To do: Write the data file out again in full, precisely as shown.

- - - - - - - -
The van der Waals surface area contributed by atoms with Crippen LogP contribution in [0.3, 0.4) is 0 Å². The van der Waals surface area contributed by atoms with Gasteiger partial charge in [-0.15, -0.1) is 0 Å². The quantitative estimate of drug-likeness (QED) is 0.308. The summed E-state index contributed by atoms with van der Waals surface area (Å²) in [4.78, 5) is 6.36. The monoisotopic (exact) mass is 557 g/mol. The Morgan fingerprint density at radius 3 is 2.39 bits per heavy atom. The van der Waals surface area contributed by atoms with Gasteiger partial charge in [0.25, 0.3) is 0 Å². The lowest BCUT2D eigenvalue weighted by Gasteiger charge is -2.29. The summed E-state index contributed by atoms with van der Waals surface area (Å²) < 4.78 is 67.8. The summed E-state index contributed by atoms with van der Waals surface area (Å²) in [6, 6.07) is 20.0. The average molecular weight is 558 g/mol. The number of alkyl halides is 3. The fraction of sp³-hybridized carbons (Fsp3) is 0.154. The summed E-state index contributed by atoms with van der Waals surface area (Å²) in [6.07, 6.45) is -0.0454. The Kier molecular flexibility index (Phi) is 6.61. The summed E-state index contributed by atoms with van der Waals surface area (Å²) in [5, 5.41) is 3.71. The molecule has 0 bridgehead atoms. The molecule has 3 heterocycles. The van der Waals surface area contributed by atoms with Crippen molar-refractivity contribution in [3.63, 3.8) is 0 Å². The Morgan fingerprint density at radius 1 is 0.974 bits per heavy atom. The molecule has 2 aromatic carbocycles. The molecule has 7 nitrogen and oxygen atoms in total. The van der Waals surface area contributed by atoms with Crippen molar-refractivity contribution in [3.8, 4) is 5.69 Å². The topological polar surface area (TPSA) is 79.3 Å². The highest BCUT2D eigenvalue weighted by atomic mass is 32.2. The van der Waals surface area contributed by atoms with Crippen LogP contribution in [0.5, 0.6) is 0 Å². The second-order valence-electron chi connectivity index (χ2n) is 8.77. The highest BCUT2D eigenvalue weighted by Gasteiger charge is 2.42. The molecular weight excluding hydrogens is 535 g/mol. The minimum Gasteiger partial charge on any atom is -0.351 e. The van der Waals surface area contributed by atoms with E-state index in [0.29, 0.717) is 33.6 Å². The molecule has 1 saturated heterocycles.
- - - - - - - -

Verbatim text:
The van der Waals surface area contributed by atoms with Crippen LogP contribution in [0.3, 0.4) is 0 Å². The van der Waals surface area contributed by atoms with Gasteiger partial charge in [-0.15, -0.1) is 0 Å². The quantitative estimate of drug-likeness (QED) is 0.308. The summed E-state index contributed by atoms with van der Waals surface area (Å²) in [4.78, 5) is 6.36. The monoisotopic (exact) mass is 557 g/mol. The Morgan fingerprint density at radius 3 is 2.39 bits per heavy atom. The van der Waals surface area contributed by atoms with Gasteiger partial charge in [0.25, 0.3) is 0 Å². The lowest BCUT2D eigenvalue weighted by Gasteiger charge is -2.29. The summed E-state index contributed by atoms with van der Waals surface area (Å²) < 4.78 is 67.8. The summed E-state index contributed by atoms with van der Waals surface area (Å²) in [6, 6.07) is 20.0. The average molecular weight is 558 g/mol. The number of alkyl halides is 3. The fraction of sp³-hybridized carbons (Fsp3) is 0.154. The summed E-state index contributed by atoms with van der Waals surface area (Å²) in [6.07, 6.45) is -0.0454. The Kier molecular flexibility index (Phi) is 6.61. The summed E-state index contributed by atoms with van der Waals surface area (Å²) in [5, 5.41) is 3.71. The molecule has 0 bridgehead atoms. The molecule has 3 heterocycles. The van der Waals surface area contributed by atoms with Crippen molar-refractivity contribution in [3.63, 3.8) is 0 Å². The Morgan fingerprint density at radius 1 is 0.974 bits per heavy atom. The molecule has 2 aromatic carbocycles. The molecule has 7 nitrogen and oxygen atoms in total. The van der Waals surface area contributed by atoms with Crippen molar-refractivity contribution in [3.8, 4) is 5.69 Å². The topological polar surface area (TPSA) is 79.3 Å². The highest BCUT2D eigenvalue weighted by atomic mass is 32.2. The van der Waals surface area contributed by atoms with Crippen LogP contribution in [0.5, 0.6) is 0 Å². The second-order valence-electron chi connectivity index (χ2n) is 8.77. The highest BCUT2D eigenvalue weighted by Gasteiger charge is 2.42. The molecular weight excluding hydrogens is 535 g/mol. The minimum Gasteiger partial charge on any atom is -0.351 e. The van der Waals surface area contributed by atoms with E-state index in [0.29, 0.717) is 33.6 Å². The molecule has 1 saturated heterocycles.